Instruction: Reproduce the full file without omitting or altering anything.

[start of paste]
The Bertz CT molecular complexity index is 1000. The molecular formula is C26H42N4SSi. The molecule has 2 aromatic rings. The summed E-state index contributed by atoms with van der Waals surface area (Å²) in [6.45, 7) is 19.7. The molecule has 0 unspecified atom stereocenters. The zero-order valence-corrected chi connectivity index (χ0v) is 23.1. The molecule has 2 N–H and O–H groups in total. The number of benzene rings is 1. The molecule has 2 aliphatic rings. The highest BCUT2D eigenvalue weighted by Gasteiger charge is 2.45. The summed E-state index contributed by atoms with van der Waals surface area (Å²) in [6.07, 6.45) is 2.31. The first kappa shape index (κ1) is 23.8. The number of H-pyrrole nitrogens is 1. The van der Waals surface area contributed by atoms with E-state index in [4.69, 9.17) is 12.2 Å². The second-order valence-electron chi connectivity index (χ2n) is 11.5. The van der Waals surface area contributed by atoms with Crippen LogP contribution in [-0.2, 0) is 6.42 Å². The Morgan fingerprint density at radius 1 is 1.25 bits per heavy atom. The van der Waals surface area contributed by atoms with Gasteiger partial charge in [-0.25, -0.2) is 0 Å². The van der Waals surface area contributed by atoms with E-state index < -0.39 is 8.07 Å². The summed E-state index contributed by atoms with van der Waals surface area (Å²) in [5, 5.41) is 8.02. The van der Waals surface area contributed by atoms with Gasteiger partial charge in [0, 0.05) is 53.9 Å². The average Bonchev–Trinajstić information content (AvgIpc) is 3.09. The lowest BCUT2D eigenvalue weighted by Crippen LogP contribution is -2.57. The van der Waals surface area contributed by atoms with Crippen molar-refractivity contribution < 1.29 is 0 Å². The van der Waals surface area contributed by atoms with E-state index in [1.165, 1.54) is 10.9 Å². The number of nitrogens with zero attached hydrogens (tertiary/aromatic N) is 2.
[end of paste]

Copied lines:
The Bertz CT molecular complexity index is 1000. The molecular formula is C26H42N4SSi. The molecule has 2 aromatic rings. The summed E-state index contributed by atoms with van der Waals surface area (Å²) in [6.45, 7) is 19.7. The molecule has 0 unspecified atom stereocenters. The zero-order valence-corrected chi connectivity index (χ0v) is 23.1. The molecule has 2 N–H and O–H groups in total. The number of benzene rings is 1. The molecule has 2 aliphatic rings. The highest BCUT2D eigenvalue weighted by Gasteiger charge is 2.45. The summed E-state index contributed by atoms with van der Waals surface area (Å²) in [6.07, 6.45) is 2.31. The first kappa shape index (κ1) is 23.8. The number of H-pyrrole nitrogens is 1. The van der Waals surface area contributed by atoms with E-state index in [4.69, 9.17) is 12.2 Å². The second-order valence-electron chi connectivity index (χ2n) is 11.5. The van der Waals surface area contributed by atoms with Crippen LogP contribution in [-0.2, 0) is 6.42 Å². The Morgan fingerprint density at radius 1 is 1.25 bits per heavy atom. The van der Waals surface area contributed by atoms with Gasteiger partial charge in [-0.25, -0.2) is 0 Å². The van der Waals surface area contributed by atoms with E-state index < -0.39 is 8.07 Å². The summed E-state index contributed by atoms with van der Waals surface area (Å²) in [5, 5.41) is 8.02. The van der Waals surface area contributed by atoms with Gasteiger partial charge in [0, 0.05) is 53.9 Å². The average Bonchev–Trinajstić information content (AvgIpc) is 3.09. The lowest BCUT2D eigenvalue weighted by Crippen LogP contribution is -2.57. The van der Waals surface area contributed by atoms with Crippen molar-refractivity contribution < 1.29 is 0 Å². The van der Waals surface area contributed by atoms with E-state index in [1.165, 1.54) is 10.9 Å². The number of nitrogens with zero attached hydrogens (tertiary/aromatic N) is 2.